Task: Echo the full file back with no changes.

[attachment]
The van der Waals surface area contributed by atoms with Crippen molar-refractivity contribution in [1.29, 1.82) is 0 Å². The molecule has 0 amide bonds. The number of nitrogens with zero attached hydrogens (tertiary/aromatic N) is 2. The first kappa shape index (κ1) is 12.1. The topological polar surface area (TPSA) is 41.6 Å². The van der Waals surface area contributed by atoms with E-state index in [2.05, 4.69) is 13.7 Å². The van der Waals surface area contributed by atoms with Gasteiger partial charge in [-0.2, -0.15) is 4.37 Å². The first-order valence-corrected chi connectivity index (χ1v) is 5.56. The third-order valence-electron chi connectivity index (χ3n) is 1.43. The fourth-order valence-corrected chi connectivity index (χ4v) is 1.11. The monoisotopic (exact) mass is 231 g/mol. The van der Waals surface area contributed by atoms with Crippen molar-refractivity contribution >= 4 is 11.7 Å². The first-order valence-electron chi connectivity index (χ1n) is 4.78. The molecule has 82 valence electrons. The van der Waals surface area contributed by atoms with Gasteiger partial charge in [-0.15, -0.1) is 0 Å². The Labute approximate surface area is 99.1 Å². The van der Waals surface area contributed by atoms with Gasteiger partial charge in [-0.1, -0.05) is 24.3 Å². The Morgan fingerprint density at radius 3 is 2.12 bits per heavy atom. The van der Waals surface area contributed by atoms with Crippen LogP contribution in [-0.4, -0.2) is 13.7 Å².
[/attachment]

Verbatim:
The van der Waals surface area contributed by atoms with Crippen molar-refractivity contribution in [1.29, 1.82) is 0 Å². The molecule has 0 amide bonds. The number of nitrogens with zero attached hydrogens (tertiary/aromatic N) is 2. The first kappa shape index (κ1) is 12.1. The topological polar surface area (TPSA) is 41.6 Å². The van der Waals surface area contributed by atoms with E-state index in [2.05, 4.69) is 13.7 Å². The van der Waals surface area contributed by atoms with Gasteiger partial charge in [-0.2, -0.15) is 4.37 Å². The first-order valence-corrected chi connectivity index (χ1v) is 5.56. The third-order valence-electron chi connectivity index (χ3n) is 1.43. The fourth-order valence-corrected chi connectivity index (χ4v) is 1.11. The monoisotopic (exact) mass is 231 g/mol. The van der Waals surface area contributed by atoms with Crippen molar-refractivity contribution >= 4 is 11.7 Å². The first-order valence-electron chi connectivity index (χ1n) is 4.78. The molecule has 82 valence electrons. The van der Waals surface area contributed by atoms with Gasteiger partial charge in [-0.15, -0.1) is 0 Å². The Labute approximate surface area is 99.1 Å². The van der Waals surface area contributed by atoms with Gasteiger partial charge in [-0.1, -0.05) is 24.3 Å². The Morgan fingerprint density at radius 3 is 2.12 bits per heavy atom. The van der Waals surface area contributed by atoms with Crippen LogP contribution in [-0.4, -0.2) is 13.7 Å².